The paper describes Kepler-444, a star that’s 25 percent smaller than our Sun and is 117 light-years from Earth. The star’s five known planets have sizes that fall between Mercury and Venus. Those planets are so close to their star that they complete their orbits in fewer than 10 days. At that distance, they’re all much hotter than Mercury and aren’t habitable.


“This is one of the oldest systems in the galaxy,” Kawaler said of the Kepler discovery, noting that our Sun is 4.5 billion years old. “Kepler-444 came from the first generation of stars. This system tells us that planets were forming around stars nearly 7 billion years before our own Solar System.
astronomynow.com...


It seems that as weeks , months and years pass we move ever closer to finding our neighbors.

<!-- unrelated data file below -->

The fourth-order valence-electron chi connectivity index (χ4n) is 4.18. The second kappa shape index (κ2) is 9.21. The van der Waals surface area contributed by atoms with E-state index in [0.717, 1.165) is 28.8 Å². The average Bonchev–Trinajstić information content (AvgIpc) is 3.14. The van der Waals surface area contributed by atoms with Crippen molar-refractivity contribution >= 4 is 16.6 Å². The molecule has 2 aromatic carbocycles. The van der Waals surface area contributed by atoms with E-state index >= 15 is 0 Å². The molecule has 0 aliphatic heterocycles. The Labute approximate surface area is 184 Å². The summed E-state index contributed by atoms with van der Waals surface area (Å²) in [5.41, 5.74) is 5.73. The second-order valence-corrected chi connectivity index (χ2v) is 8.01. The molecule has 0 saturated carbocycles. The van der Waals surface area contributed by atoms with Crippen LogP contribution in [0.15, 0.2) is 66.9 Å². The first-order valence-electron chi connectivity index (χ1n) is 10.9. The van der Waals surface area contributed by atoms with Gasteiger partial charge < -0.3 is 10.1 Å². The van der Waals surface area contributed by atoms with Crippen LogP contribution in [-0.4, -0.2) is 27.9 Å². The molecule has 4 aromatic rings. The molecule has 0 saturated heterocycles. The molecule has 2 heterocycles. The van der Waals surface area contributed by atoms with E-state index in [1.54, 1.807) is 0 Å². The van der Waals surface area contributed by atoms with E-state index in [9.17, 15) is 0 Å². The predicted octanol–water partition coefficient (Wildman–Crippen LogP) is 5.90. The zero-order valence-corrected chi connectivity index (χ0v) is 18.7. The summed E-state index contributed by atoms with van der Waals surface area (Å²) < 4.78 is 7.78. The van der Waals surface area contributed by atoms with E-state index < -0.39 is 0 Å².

It should be noted that an even older planet orbits in the habitable zone of a much closer star, only 13 light years away and was discovered last July.

Name: Kapteyn b
Distance: 13 Light Years Away
Age: 12.8 Billion Years Old
Mass: 4.8 times Earth
Radius: between 1.2 and 2.1 the size of Earth




Orbit:


Phys.org: Introducing Earth's bigger, older brother: planet Kapteyn b (w/ Video)


We now know of a potentially habitable planet five times the size of Earth that has existed for more than twice as long.

A mere thirteen light years away, Kapteyn b is now the oldest known possibly rocky planet in a habitable zone. This 5-Earth-mass planet orbits swiftly: once every 48 days around its parent star. Kapteyn itself is no slouch: it flies across the sky faster than almost any other nearby star.

The whole system-Kapteyn's star with its two recently discovered planets b and c-is a long way off from where it first formed outside our galaxy.Discovered in late 1890's by the astronomer and cosmologist Jacob Cornelius Kapteyn, Kapteyn is an M1 red dwarf: a cool, small star—the most common type of star in our Galaxy. While our Sun is between five and six thousand degrees Kelvin at its surface temperature, Kapteyn's surface is more like 3500 degrees K.